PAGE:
Dating is damn hard. That's one of few universal truths people can agree on. But we often fixate on the difficulty of getting a date in the first place, when in reality, the most emotionally trying part can be the end of one.
Not everyone can end a first date by heroically saving someone from a burning car. For most of us, it's all foot shuffling, hands in pockets and awkward hovering. Do you mention a second date right then and there or text later that night? Or not text at all? Do you hug goodbye? Go in for a kiss? Do you go upstairs?
The confusion is rooted in our fear of being upfront and honest with one another. In fact, a 2015 study of worldwide dating habits found that 53% of people end dates with a kiss, whether or not they intend to go out again.
Dating might end less awkwardly if we knew what the other person was thinking and feeling, so Mic spoke to a few straight guys for a glimpse into their thought process during those final moments. What did we find? The best move anyone can make on a date is confidently speaking up.
No one knows what the protocol is.
Ben, 28, is in a relationship of five months.
"At the end of a first date, I am always very nervous and awkward. And it doesn't really matter if I like the woman a lot or not. If I know I like her, I get worried I am going to come on too strong, go in for a kiss and if she's not into it, blow the whole thing. I get worried she wants me to make assurances that I want to see her again, and so I try to do that — but then I've had women tell me I shouldn't do that because it is too much pressure to put her on the spot, and it's better to wait and text her the next day."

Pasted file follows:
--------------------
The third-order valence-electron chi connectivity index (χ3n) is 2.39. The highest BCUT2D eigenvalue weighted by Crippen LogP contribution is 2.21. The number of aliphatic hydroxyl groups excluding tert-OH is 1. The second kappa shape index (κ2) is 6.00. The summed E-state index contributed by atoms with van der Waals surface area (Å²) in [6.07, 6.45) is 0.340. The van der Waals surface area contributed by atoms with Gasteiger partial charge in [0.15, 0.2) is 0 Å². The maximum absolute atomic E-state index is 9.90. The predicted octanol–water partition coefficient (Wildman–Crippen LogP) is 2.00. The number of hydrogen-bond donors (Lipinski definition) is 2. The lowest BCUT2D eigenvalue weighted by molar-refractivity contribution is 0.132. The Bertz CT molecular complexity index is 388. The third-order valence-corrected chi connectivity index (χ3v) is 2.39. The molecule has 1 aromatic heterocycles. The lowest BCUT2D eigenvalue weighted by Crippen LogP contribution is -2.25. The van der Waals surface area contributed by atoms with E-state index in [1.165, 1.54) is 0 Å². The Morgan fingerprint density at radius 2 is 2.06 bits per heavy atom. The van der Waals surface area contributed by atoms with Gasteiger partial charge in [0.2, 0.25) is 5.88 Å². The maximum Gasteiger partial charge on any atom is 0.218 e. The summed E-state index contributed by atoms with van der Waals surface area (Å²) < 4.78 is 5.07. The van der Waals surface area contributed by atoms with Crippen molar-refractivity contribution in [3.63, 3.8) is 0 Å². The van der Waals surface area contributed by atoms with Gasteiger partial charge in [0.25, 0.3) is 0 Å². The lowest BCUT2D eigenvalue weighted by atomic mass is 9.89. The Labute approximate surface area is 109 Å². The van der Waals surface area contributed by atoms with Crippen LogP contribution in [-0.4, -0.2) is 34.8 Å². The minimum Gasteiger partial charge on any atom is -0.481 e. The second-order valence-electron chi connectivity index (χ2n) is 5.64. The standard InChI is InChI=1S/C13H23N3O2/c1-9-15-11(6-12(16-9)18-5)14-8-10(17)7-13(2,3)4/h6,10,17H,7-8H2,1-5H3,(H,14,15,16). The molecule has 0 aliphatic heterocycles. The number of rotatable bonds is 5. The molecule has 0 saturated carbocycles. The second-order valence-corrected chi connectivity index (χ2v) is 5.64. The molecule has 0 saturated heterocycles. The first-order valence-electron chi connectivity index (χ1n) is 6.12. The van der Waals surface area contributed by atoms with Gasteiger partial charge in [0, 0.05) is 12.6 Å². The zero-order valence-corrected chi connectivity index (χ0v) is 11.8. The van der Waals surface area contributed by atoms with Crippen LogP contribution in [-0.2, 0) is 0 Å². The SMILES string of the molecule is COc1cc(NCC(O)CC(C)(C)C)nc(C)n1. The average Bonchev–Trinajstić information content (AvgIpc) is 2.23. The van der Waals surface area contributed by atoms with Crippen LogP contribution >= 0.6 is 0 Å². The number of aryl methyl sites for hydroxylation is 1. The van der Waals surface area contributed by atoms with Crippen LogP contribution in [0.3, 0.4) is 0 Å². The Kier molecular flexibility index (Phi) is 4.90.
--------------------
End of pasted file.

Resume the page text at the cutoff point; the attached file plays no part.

Each person's reason for not "making a move" is different.
Robert, 26, is recently single after a long-term relationship.
"Since I started dating, I have always let the woman make the first move at the end of the date. I don't want to push my luck, especially if things are going well, and I'd rather not make her feel like she's in a compromising position. I like handing over the power to her. If she's goes in for a kiss, then that's my green light that the night was a success."
Someone's confidence might be lower than you think.
Sean, 33, is in a long-term relationship of five years.
"It's laughable, but I've never been very good with making the move on dates. I've always had self-esteem issues, so I've always assumed the date is going nowhere by that point and been ready to wish her a good night and leave, regardless of how it actually went. The most I've ever expected was a 'Thanks, I had fun,' paired with a high five. The first real date I had with my current partner, we were lying on her bed face-to-face, and she finally had to say, 'You could kiss me any time now,' before I would budge."
Not everyone has sex on the mind.
Hashim, 34, is single.
"Usually, at the end of a date, I expect to go home alone. That is, unless it's someone I know and dated before, then it's 50/50. I'm shy by nature and tend to let the woman take the lead on an invitation, because I hate the idea of being an imposition in any way. I always hope to get invited in, but in my mind I feel that's usually more fantasy than reality. Then again, I think I suck at dating. My long game is way better."
End-of-date nerves might actually be a good sign.
Brandon, 30, is recently engaged.
"I've always dreaded the end of the date to a point that, if I really like the woman, I obsess about it through the entire date. I can go from being gregarious and confident, to just losing all self esteem. I think that's why I very rarely had second dates. I was too busy trying to get out the situation even if I liked her a lot."
The best move you can make: Just speak up.
Scott, 26, is in a long-term relationship.
"The best ending to a date for me, ever, was when I was walking the woman home and before we even got to her place she turned to me and said, 'We're going to fuck, right?' It was the most forthcoming a woman had ever been with me and the biggest turn-on. We've been together for two years now."